“I grew up in an environment where my normal was not Utah’s normal,” he continued. “And Utah’s normal was not my normal. So I had to kind of  figure my way out to make it here as a person and as a player.”

This past week, Ganther talked to one of his former teammates, Eric Weddle, who ended up helping the Los Angeles Rams win the Super Bowl last Sunday.

“He was congratulating me, saying, ‘Welcome home.’ I was like, ‘Hey, you’re in the Super Bowl,’” he said. “What a lot of kids don’t understand is, the guys that you grow up with from childhood, you have different goals in life. So you typically go separate ways. But in college, you have something in common. You have the same goals — you want to graduate, you want to play in the NFL. You talk to those guys more.”

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Washington running back Quinton Ganther carries the ball during game against the New York Giants, Monday, Dec. 21, 2009, in Landover, Md.

Nick Wass, Associated Press

After his career at Utah, Ganther was a seventh-round NFL pick in 2006 by Tennessee. He spent 2006-10 in the NFL, playing for the Titans, Washington, Seattle and Buffalo. 

‘I never wanted to be a coach’

When his playing career came to an end, coaching wasn’t in his plans.

“I wanted to work in juvenile detention centers and mentor young men,” he said. “There were a lot of mistakes that I made that I didn’t have a mentor or someone to help me out. I just wanted to give back. That was my way of giving back.”

Whittingham convinced Ganther to be a student assistant with the program in 2012. Ganther served in that role while finishing his bachelor’s degree in sociology. 

“They enticed me into coaching because Jay Hill was the running backs coach at the time,” he recalled. “I’m a running back. They had me help Jay out with the running backs. I said, ‘OK.’ They were paying for my school. That’s how it sparked.”

Soon, Ganther fell in love with coaching. 

“When I started to see how things work on the coaching side, I was like, ‘Wow, this is what I need to do.’ Instead of working in juvenile detention centers, I can do the same exact thing but I can do it through football,” he said. “That’s encourage, teach, be an example. It’s given me a broader way of doing what I really want to do.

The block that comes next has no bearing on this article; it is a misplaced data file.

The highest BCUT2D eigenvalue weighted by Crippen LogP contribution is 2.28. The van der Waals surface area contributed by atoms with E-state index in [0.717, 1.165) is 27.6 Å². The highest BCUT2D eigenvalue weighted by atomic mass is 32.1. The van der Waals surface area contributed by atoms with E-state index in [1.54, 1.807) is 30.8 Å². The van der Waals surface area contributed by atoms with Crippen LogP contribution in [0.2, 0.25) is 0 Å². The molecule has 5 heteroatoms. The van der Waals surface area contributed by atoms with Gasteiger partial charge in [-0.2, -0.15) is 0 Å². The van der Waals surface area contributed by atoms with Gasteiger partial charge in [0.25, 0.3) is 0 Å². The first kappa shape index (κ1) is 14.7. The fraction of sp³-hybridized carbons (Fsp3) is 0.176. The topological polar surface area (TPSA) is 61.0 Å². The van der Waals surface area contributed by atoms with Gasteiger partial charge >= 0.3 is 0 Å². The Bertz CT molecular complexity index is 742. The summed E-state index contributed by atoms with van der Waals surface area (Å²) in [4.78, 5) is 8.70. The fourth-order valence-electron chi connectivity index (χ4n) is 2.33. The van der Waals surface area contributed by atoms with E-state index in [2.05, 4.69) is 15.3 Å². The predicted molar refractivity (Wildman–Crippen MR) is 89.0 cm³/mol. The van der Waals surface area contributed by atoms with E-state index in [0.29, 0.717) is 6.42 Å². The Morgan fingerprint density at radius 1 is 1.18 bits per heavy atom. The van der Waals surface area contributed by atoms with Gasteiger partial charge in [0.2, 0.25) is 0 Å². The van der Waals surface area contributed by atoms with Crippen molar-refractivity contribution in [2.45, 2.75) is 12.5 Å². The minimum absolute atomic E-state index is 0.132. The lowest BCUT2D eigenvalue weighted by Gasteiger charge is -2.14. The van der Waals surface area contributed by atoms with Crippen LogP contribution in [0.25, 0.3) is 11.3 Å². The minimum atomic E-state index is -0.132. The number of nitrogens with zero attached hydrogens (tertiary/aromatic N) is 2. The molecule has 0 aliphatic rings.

“Football saved everything with me. I don’t want to get into my story too much but my life was terrible in a way, growing up. Football allowed me to have success and it’s given me a platform to help kids change the trajectory of their lives.” — Quinton Ganther

“My passion is helping kids get to where they need to go without making the same mistakes that I did. I made a lot of mistakes along the way.”

From his own experience, Ganther knows how football can help young men develop on and off the field. 

“Football saved everything with me. I don’t want to get into my story too much but my life was terrible in a way, growing up. Football allowed me to have success and it’s given me a platform to help kids change the trajectory of their lives.”

The Weber State years

In 2013, Ganther earned the Bill Walsh NFL Minority Coaching Fellowship with the Seattle Seahawks. 

A year later, Hill was hired as the head coach at Weber State, and Ganther joined the staff as the running backs coach. Ganther spent seven seasons in Ogden.

During that time, the Wildcats won three consecutive Big Sky championships and four straight trips to the FCS playoffs. Weber State finished in the top 10 nationally in each of his final three seasons. 

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Weber State running backs coach Quinton Ganther talks to running back Josh Davis on the sidelines. Under Ganther’s watchful eye, Davis became a two-time FCS All-American.

Robert Casey, Weber State

Under Ganther’s tutelage, Josh Davis received All-America honors in 2018 and 2019. 

Ganther said his years at Weber State provided an “amazing” experience. 

I will love Jay until the day that I die. He is a great human being. Jay allowed me to be myself,” he said. “I’m a little different from the Utah norm. I have a lot of passion. I hold guys accountable. Jay allowed me to be myself. He didn’t try to change me.